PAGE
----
NLS plans to survey parents about all-day, everyday kindergarten
NEW LONDON -- Parents will be surveyed about their interest in all-day, everyday kindergarten in the New London-Spicer School District. The NLS School Board agreed Monday on a survey and approved a mission statement for a task force that will be ...
NEW LONDON -- Parents will be surveyed about their interest in all-day, everyday kindergarten in the New London-Spicer School District.
The NLS School Board agreed Monday on a survey and approved a mission statement for a task force that will be appointed to discuss the issue.
The survey will be sent to parents of children who are in kindergarten this year, will be kindergarteners next school year and those who would be entering kindergarten in the 2007-08 school year.
A group of parents is requesting all-day, everyday kindergarten next school year. The school district would need $172,514 to fund the additional classroom time. But it is already making $145,000 in cuts next school year to offset declining enrollment.
The survey also will ask parents if they're interested in being on the task force. The district wants parents who are for and against all-day everyday kindergarten to be on the task force.
The mission statement the board approved directs the task force to analyze and present the survey results to the School Board and make recommendations about how to proceed.
NLS kindergarten students attend kindergarten all-day, every other day. The district offers an enrichment program called Kinder Pals through Community Education that compliments the kindergarten classes, but the students don't cover new material during that time. The program costs parents $1,300 a year.
Superintendent Paul Carlson expects the surveys to be sent out by the end of this week or early next week. They are due back to the school district by May 11.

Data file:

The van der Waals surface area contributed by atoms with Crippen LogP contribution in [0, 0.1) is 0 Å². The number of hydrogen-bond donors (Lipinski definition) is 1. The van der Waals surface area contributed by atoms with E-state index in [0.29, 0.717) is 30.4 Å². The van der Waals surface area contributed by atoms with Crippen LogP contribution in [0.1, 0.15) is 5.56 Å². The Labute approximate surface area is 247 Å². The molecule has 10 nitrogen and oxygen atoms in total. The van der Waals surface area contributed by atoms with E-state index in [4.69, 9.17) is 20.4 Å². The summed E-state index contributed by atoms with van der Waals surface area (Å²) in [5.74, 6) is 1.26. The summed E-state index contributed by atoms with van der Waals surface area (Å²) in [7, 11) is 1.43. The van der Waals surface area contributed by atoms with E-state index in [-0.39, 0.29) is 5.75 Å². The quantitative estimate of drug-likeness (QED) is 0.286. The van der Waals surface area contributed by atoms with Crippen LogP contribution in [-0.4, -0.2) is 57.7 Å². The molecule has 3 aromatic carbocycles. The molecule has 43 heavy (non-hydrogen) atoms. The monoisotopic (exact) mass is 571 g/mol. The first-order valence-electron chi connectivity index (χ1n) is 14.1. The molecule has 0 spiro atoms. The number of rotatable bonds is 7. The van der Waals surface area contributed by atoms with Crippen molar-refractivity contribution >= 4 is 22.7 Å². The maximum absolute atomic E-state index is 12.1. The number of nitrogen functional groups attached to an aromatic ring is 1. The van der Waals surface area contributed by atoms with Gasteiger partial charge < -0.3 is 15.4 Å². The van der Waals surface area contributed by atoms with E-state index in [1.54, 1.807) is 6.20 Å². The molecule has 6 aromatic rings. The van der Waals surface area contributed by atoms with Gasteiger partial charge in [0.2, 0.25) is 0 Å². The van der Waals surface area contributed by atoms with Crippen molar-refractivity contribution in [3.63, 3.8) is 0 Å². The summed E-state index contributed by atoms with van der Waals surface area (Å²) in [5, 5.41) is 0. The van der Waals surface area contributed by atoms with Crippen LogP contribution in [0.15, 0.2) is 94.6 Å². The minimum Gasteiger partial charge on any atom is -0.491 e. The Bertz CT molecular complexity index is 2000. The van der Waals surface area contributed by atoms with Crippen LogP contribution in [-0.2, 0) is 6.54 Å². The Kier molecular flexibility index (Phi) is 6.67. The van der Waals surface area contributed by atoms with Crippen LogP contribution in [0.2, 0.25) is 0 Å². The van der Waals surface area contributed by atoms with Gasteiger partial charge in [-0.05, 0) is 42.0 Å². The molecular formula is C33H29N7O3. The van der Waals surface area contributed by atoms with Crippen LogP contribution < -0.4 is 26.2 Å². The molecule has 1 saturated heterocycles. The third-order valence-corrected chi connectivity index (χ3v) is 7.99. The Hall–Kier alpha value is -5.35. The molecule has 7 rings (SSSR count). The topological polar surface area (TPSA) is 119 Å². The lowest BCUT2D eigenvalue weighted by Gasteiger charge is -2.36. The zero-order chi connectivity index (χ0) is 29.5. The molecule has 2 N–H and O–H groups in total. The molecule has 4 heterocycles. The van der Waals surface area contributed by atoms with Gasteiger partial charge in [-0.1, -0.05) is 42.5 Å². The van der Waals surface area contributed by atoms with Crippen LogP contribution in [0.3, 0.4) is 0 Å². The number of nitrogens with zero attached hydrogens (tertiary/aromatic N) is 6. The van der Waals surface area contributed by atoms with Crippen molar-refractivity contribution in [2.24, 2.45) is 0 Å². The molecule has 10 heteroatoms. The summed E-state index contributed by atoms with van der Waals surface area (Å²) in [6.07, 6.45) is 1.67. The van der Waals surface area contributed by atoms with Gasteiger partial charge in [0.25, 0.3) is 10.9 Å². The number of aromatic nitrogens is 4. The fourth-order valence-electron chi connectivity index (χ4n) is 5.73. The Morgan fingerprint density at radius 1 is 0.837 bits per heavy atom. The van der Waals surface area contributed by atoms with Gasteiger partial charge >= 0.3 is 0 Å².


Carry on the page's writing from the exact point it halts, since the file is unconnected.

Also at the meeting, two school board candidates from the 2004 election were appointed to fill two vacant seats on the board.
The board voted 4-1 to appoint Helena Lungstrom to Wayne Friedrich's former seat and Jeff Roguske to Greg Hedman's position.
Friedrich resigned from the board earlier this year. Hedman asked for a leave of absence and the board then declared a vacancy for his position.
Hedman can request to come back his position, wh-ich would require board approval.
More than two years are left on their terms.
Lungstrom and Roguske had written letters of interest for the vacant positions as did Bonnie Kleman and David Kilpatrick.
Board member Mike O'Brien suggested the board appoint Lungstrom and Roguske because they were the two top voter getters who didn't win in the 2004 election.
Lungstrom, Roguske, Hedman, Friedrich and board chairwoman Karen Nelson competed in 2004 for three four-year terms on the board.
O'Brien said it's in the board's best interest to fill the vacancies as soon as possible and said an interview process would take too long.
Board member Robert Moller pointed out that Kleman also ran for School Board, but in 2002. He said both she and Kilpatrick have shown great interest in being appointed to the board.
"I would prefer interviewing," he said.
Nelson said they would all be good candidates.
"Unfortunately we only have the opportunity to select two people," she said.
The board voted to appoint Lungstrom and Roguske immediately. Moller was the dissenting vote.
The position Lungstrom was appointed to will be up for election this fall.
In other business, the board:
n Called for bids for the construction house students built this school year. The minimum bid is $55,000 with $1,000 down required for bid approval. The house is a three-bedroom rambler.
n Accepted the retirement of Tom Scearcy, Community Education director with "thanks and appreciation." He has been director for 18 years and will retire June 30.